Mutton Has Always Been an Owensboro Specialty, But Why?
I want to pause now and send out a salute to my old friend, Trace Kirkwood. And here's why.
Trace is originally from Miami but grew up in Louisville and now lives with his wife, Dana, in Shelbyville.
Many, many years ago, Pam Tillis came to Owensboro to perform at the Executive Inn Rivermont Showroom Lounge (and, yes, I will ALWAYS miss it). It was a Saturday night show, but she and her crew got to town early in the day and she and her road manager came by the radio station for an interview, which was extremely cool.
While Pam was here she mentioned that she and her entourage were going to have dinner at Moonlite before the show. She's always heard about it and wanted to eat there. AND she asked me to join them.
Well, Trace was coming in for a visit that evening and I told her I'd have to beg off, except that she said to bring him along. And so I did. (He still has the autographed menu hanging somewhere in their home.)
At Moonlite, she and her band and roadies did NOT eat any mutton, but Trace did, and loved it and still does.
So I tip my hat to my old friend, the rare out-of-towner who LOVES mutton. Most don't, Pam Tillis and company included.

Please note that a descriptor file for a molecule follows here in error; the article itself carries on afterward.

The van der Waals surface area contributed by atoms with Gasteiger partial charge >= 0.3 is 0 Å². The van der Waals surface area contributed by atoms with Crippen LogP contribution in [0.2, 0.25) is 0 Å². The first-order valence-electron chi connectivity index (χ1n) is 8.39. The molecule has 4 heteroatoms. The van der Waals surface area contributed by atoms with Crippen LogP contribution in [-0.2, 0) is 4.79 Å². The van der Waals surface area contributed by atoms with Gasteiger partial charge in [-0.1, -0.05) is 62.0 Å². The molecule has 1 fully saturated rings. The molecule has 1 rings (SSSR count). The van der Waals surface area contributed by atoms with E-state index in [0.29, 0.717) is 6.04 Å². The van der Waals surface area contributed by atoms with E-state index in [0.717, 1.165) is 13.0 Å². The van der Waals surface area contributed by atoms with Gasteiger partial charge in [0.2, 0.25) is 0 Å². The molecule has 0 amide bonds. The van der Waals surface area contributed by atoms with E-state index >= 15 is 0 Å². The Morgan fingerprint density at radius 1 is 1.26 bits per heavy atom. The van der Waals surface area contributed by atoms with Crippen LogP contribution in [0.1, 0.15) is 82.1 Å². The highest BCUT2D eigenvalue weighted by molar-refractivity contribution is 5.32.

It is THE Owensboro specialty, in my opinion, but do you know why?
Obviously, based on the reactions of so many who won't touch the stuff, it's highly unusual, outside of western Kentucky, to eat sheep.
Well, it all started in the 1830s with Dutch settlers who arrived in these parts and began raising sheep. When the sheep got old, their flesh became very tough, but it was discovered that long-smoking it would tenderize it enough for consumption, and the next thing you know, folks around here began devouring mutton. And, no, I cannot believe I learned this from The Village Voice, of all sources, but I did. And I also find it interesting that the author focused mainly on George's BBQ, which is no longer even here. (The piece was written in 2004.)
So there it is. Once the wool came off, they had to figure out what to do with all these naked sheep.
And thanks to some smart settlers who knew their way around whatever passed for a 19th-century smoker, we have the amazing delicacy known as mutton.
Who knew it was a "Dutch treat?"